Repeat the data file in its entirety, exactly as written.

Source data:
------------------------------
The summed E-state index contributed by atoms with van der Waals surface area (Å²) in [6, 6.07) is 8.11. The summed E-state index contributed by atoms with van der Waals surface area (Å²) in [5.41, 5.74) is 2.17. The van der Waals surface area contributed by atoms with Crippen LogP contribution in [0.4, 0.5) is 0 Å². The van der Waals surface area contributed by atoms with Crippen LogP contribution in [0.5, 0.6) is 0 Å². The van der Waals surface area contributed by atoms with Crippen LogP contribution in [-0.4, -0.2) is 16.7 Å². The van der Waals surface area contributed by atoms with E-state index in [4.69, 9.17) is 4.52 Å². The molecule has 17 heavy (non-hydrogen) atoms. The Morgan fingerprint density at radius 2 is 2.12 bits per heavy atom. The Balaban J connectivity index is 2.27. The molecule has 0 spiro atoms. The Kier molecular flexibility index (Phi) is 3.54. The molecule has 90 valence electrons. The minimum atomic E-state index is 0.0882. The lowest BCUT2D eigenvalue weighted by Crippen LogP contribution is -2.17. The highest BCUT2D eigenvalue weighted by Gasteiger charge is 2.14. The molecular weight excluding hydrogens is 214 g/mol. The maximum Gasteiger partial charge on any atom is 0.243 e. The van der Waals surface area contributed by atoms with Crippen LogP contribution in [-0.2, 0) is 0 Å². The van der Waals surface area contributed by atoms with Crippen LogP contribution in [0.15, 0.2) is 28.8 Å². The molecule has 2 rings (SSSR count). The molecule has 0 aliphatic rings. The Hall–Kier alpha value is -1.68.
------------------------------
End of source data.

The summed E-state index contributed by atoms with van der Waals surface area (Å²) in [6, 6.07) is 8.11. The summed E-state index contributed by atoms with van der Waals surface area (Å²) in [5.41, 5.74) is 2.17. The van der Waals surface area contributed by atoms with Crippen LogP contribution in [0.4, 0.5) is 0 Å². The van der Waals surface area contributed by atoms with Crippen LogP contribution in [0.5, 0.6) is 0 Å². The van der Waals surface area contributed by atoms with Crippen LogP contribution in [-0.4, -0.2) is 16.7 Å². The van der Waals surface area contributed by atoms with E-state index in [4.69, 9.17) is 4.52 Å². The molecule has 17 heavy (non-hydrogen) atoms. The Morgan fingerprint density at radius 2 is 2.12 bits per heavy atom. The Balaban J connectivity index is 2.27. The molecule has 0 spiro atoms. The Kier molecular flexibility index (Phi) is 3.54. The molecule has 90 valence electrons. The minimum atomic E-state index is 0.0882. The lowest BCUT2D eigenvalue weighted by Crippen LogP contribution is -2.17. The highest BCUT2D eigenvalue weighted by Gasteiger charge is 2.14. The molecular weight excluding hydrogens is 214 g/mol. The maximum Gasteiger partial charge on any atom is 0.243 e. The van der Waals surface area contributed by atoms with Crippen LogP contribution in [-0.2, 0) is 0 Å². The van der Waals surface area contributed by atoms with Crippen LogP contribution in [0.15, 0.2) is 28.8 Å². The molecule has 2 rings (SSSR count). The molecule has 0 aliphatic rings. The Hall–Kier alpha value is -1.68.